Extension educators receive honors at regional Sea Grant conference

Dr. Dan O’Keefe, Steve Stewart recognized for accomplishments and impacts during their Michigan Sea Grant careers

Three men standing in front of a podium. Dr. Dan O’Keefe is handed a plaque that was the Great Lakes Sea Grant Network’s mid-career award from two Sea Grant program leaders on behalf of the network.
Dr. Dan O’Keefe (right) receives the Great Lakes Sea Grant Network’s mid-career award from Sea Grant program leaders Tory Gabriel (left) and Jesse Schomberg. Photo: Todd Marsee | Michigan Sea Grant.

The Great Lakes Sea Grant Network recently honored the work of two Michigan Sea Grant educators during its biennial conference held in September in Sault Ste. Marie, Mich. The conference drew more than 100 researchers, educators, staff members, and other partners to Michigan for networking, workshops, and informative field trips. The network connects the Great Lakes Sea Grant programs and assists in coordinated efforts to provide research, education and outreach on Great Lakes issues. The awards recognize individual Sea Grant professionals who have shown noteworthy enthusiasm, performance, accomplishments and impact during their Sea Grant careers.

Mid-Career Individual Achievement Award

In his 12 years of service in southwest Michigan, Senior Extension Educator Dr. Dan O’Keefe has worked with coastal communities and businesses to apply science-based knowledge and address Great Lakes and southern Lake Michigan issues. His program areas include recreational and charter fisheries and aquatic nuisance species. O’Keefe’s ability to organize, his exceptional work ethic and integrity set a superior standard of excellence in outreach. O’Keefe’s focus on using emerging technology, leveraging expanding fish marking efforts, and building on Sea Grant’s reputation as a trusted source of information to communicate to stakeholders has improved the quality of Michigan Sea Grant’s projects and programs.

Understanding and explaining the complexities of inter-jurisdictional management, Great Lakes ecology, and the intertwined histories of fishery dynamics and exotic invasions are among O’Keefe’s strengths. He has earned a reputation as a neutral facilitator and purveyor of information. In 2019, his white paper titled “Summary of Research Related to the Potential Physical and Biological Impacts of Dredging to Channelize the Grand River,” was cited by several local government officials as helping them decide whether or not to support a proposal to dredge the Grand River in their area.

Another signature program area is O’Keefe’s development of citizen science processes to collect needed data. O’Keefe worked with agencies and anglers to create the Salmon Ambassadors program, leveraging U.S. Fish & Wildlife Service efforts to mark all chinook salmon with a fin clip and allowed for identification of wild-spawned vs. stocked fish. This pen-and-paper effort successfully paved the way for electronic reporting using the Great Lakes Angler Diary, which allows for collection of additional data on salmon and other species at a wider geographic scale.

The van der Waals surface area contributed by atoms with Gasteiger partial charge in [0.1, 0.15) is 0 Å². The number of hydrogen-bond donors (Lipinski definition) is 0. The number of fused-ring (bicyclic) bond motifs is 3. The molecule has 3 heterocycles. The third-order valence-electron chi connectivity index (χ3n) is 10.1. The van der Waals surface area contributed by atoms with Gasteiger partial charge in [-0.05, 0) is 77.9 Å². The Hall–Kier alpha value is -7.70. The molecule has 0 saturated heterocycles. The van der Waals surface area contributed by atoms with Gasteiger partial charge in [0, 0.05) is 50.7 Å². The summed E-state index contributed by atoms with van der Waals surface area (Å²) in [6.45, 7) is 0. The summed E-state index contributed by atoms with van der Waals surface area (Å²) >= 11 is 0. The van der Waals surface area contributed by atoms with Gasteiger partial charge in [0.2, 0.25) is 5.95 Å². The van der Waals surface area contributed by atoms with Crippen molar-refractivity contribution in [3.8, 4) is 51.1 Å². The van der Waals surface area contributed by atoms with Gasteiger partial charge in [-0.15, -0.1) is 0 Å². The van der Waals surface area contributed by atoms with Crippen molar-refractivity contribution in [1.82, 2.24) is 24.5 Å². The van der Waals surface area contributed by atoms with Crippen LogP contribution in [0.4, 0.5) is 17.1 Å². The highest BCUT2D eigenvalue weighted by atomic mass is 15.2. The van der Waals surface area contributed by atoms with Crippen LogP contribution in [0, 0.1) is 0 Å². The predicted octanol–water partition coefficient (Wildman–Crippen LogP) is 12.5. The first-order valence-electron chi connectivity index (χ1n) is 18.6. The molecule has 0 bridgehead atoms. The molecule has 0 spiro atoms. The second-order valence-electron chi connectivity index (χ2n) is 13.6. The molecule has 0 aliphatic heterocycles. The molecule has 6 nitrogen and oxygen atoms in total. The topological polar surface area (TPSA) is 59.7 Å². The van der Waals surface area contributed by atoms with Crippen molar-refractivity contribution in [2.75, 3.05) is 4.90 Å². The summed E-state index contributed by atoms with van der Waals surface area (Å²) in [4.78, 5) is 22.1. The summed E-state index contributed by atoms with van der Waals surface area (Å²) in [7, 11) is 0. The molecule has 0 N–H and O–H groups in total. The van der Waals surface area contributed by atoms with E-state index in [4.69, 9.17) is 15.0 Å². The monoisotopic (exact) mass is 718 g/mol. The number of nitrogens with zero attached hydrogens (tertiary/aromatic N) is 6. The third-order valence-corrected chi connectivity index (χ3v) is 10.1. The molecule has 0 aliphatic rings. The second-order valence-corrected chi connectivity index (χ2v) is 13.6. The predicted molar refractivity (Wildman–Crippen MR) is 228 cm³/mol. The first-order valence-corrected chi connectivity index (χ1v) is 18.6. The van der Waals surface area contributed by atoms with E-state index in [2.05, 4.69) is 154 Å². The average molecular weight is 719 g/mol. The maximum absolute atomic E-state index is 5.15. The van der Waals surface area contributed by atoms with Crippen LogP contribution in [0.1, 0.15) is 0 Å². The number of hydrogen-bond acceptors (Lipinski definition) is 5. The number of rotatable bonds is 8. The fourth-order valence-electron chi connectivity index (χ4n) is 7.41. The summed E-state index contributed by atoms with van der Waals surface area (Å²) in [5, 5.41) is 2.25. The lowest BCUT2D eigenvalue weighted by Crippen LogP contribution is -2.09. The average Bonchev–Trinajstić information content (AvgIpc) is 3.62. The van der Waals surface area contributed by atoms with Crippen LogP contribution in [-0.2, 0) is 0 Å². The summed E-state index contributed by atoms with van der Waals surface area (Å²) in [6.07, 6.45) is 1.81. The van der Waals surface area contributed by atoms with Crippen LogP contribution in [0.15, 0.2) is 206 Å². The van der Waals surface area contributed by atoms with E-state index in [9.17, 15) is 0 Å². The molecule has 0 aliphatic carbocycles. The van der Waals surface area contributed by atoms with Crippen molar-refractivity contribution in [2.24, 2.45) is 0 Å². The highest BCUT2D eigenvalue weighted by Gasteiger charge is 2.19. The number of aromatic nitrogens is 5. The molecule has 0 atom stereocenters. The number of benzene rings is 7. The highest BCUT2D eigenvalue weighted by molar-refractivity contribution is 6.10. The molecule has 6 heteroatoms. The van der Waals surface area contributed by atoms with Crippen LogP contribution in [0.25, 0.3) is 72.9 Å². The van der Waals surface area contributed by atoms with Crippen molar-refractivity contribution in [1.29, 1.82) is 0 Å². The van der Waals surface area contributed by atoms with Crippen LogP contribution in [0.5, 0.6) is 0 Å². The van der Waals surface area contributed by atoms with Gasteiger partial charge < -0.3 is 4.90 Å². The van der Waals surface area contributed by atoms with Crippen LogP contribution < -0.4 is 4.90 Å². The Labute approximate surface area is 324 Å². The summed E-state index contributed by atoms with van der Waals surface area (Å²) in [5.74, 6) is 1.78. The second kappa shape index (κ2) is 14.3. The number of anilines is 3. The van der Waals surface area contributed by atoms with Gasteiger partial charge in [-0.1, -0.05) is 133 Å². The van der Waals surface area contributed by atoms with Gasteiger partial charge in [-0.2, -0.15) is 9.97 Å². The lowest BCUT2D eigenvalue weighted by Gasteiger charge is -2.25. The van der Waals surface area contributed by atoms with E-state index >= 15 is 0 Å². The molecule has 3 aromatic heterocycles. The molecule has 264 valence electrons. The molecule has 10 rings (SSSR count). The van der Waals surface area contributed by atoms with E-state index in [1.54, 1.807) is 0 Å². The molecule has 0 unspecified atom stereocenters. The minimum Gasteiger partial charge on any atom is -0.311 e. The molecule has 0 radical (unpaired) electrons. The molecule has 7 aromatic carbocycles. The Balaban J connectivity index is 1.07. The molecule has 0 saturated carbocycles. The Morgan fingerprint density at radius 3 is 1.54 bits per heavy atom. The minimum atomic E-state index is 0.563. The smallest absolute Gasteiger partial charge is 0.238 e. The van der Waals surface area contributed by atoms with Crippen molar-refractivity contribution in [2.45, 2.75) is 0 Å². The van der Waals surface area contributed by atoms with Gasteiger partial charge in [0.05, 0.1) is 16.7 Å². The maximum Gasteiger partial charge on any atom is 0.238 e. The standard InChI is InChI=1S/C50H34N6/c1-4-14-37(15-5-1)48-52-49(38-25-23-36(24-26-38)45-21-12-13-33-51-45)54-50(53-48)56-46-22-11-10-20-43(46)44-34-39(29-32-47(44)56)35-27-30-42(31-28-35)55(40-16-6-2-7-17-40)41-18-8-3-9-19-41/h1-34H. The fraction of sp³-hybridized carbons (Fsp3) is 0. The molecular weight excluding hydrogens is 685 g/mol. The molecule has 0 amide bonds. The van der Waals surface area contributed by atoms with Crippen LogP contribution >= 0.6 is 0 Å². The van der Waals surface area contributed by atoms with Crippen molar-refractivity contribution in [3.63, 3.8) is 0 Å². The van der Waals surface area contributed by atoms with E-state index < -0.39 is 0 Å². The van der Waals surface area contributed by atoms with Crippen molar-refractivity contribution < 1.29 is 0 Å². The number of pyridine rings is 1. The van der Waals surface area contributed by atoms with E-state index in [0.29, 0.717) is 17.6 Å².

“Dan O’Keefe’s research, his willingness to develop new initiatives, and most important, his commitment to being a neutral broker, have resulted in important and significant contributions to Michigan and the Great Lakes Sea Grant Network’s mission,” said Heather Triezenberg, Michigan Sea Grant Extension program leader.

The Mid-Career Individual Achievement Award is for Great Lakes Sea Grant staff who have served longer than seven years in a Sea Grant program.

Distinguished Service Award

Senior Extension Educator Steve Stewart has served southeast Michigan for 40 years from 1977 until his retirement in June 2019. Stewart also served as assistant director of Michigan Sea Grant from 1993-1996. He was director of the Great Lakes Education Program (GLEP) and the Summer Discovery Cruise (Ssteve-stewart-headshotDC) program, and was education co-leader for Michigan Sea Grant.

“Steve Stewart has always had a passion for teaching. His influence has been felt across our region through collaborations with seven other Great Lakes Sea Grant programs. He is a recognized leader in the area of Great Lakes literacy and stewardship,” said Triezenberg. In 2015, Stewart was named Michigan Science Teachers Association Informal Science Educator of the Year, just one of the many awards he has received at the state and program level.

Stewart’s programming has covered topics as varied as fluctuating Great Lakes water levels, aquatic nuisance species, fisheries, water safety, community development, youth education and water quality. He has also provided technical assistance to such specialized stakeholders as teachers, charter fishing captains, emergency medical personnel, recreational fishing organizations, marina owners and operators and coastal community governments. The Distinguished Service Award is given to staff with more than 10 years of service.

Michigan Sea Grant helps to foster economic growth and protect Michigan’s coastal Great Lakes resources through education, research and outreach. A collaborative effort of the University of Michigan and Michigan State University and its MSU Extension, Michigan Sea Grant is part of the NOAA-National Sea Grant network of 33 university-based programs.

This article was prepared by Michigan Sea Grant communications manager Cindy Hudson under award NA14OAR4170070 from the National Oceanic and Atmospheric Administration, U.S. Department of Commerce through the Regents of the University of Michigan. The statements, findings, conclusions, and recommendations are those of the author(s) and do not necessarily reflect the views of the National Oceanic and Atmospheric Administration, the Department of Commerce, or the Regents of the University of Michigan.


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